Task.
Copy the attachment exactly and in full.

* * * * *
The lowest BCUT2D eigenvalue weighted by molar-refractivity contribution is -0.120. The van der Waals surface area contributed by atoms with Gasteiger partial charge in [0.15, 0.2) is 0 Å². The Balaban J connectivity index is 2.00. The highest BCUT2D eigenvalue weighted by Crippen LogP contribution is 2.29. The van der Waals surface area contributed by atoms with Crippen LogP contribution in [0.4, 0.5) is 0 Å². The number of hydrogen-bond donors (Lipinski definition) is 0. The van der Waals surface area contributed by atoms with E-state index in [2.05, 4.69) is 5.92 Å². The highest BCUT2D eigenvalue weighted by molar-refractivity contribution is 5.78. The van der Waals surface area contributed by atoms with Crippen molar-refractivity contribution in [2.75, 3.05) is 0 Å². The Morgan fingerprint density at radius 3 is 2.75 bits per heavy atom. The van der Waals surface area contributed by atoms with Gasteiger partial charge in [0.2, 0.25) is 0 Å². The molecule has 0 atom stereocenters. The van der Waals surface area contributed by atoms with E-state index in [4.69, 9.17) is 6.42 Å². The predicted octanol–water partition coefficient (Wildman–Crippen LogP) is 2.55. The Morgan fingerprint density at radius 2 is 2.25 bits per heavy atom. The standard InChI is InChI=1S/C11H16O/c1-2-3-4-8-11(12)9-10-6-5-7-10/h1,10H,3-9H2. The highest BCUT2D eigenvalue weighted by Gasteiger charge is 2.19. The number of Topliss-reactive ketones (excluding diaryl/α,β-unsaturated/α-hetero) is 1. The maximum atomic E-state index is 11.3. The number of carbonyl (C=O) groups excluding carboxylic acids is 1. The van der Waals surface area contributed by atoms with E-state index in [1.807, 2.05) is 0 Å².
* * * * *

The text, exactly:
The lowest BCUT2D eigenvalue weighted by molar-refractivity contribution is -0.120. The van der Waals surface area contributed by atoms with Gasteiger partial charge in [0.15, 0.2) is 0 Å². The Balaban J connectivity index is 2.00. The highest BCUT2D eigenvalue weighted by Crippen LogP contribution is 2.29. The van der Waals surface area contributed by atoms with Crippen LogP contribution in [0.4, 0.5) is 0 Å². The number of hydrogen-bond donors (Lipinski definition) is 0. The van der Waals surface area contributed by atoms with E-state index in [2.05, 4.69) is 5.92 Å². The highest BCUT2D eigenvalue weighted by molar-refractivity contribution is 5.78. The van der Waals surface area contributed by atoms with Crippen molar-refractivity contribution in [2.75, 3.05) is 0 Å². The Morgan fingerprint density at radius 3 is 2.75 bits per heavy atom. The van der Waals surface area contributed by atoms with Gasteiger partial charge in [0.2, 0.25) is 0 Å². The molecule has 0 atom stereocenters. The van der Waals surface area contributed by atoms with E-state index in [4.69, 9.17) is 6.42 Å². The predicted octanol–water partition coefficient (Wildman–Crippen LogP) is 2.55. The Morgan fingerprint density at radius 2 is 2.25 bits per heavy atom. The standard InChI is InChI=1S/C11H16O/c1-2-3-4-8-11(12)9-10-6-5-7-10/h1,10H,3-9H2. The highest BCUT2D eigenvalue weighted by Gasteiger charge is 2.19. The number of Topliss-reactive ketones (excluding diaryl/α,β-unsaturated/α-hetero) is 1. The maximum atomic E-state index is 11.3. The number of carbonyl (C=O) groups excluding carboxylic acids is 1. The van der Waals surface area contributed by atoms with E-state index in [1.807, 2.05) is 0 Å².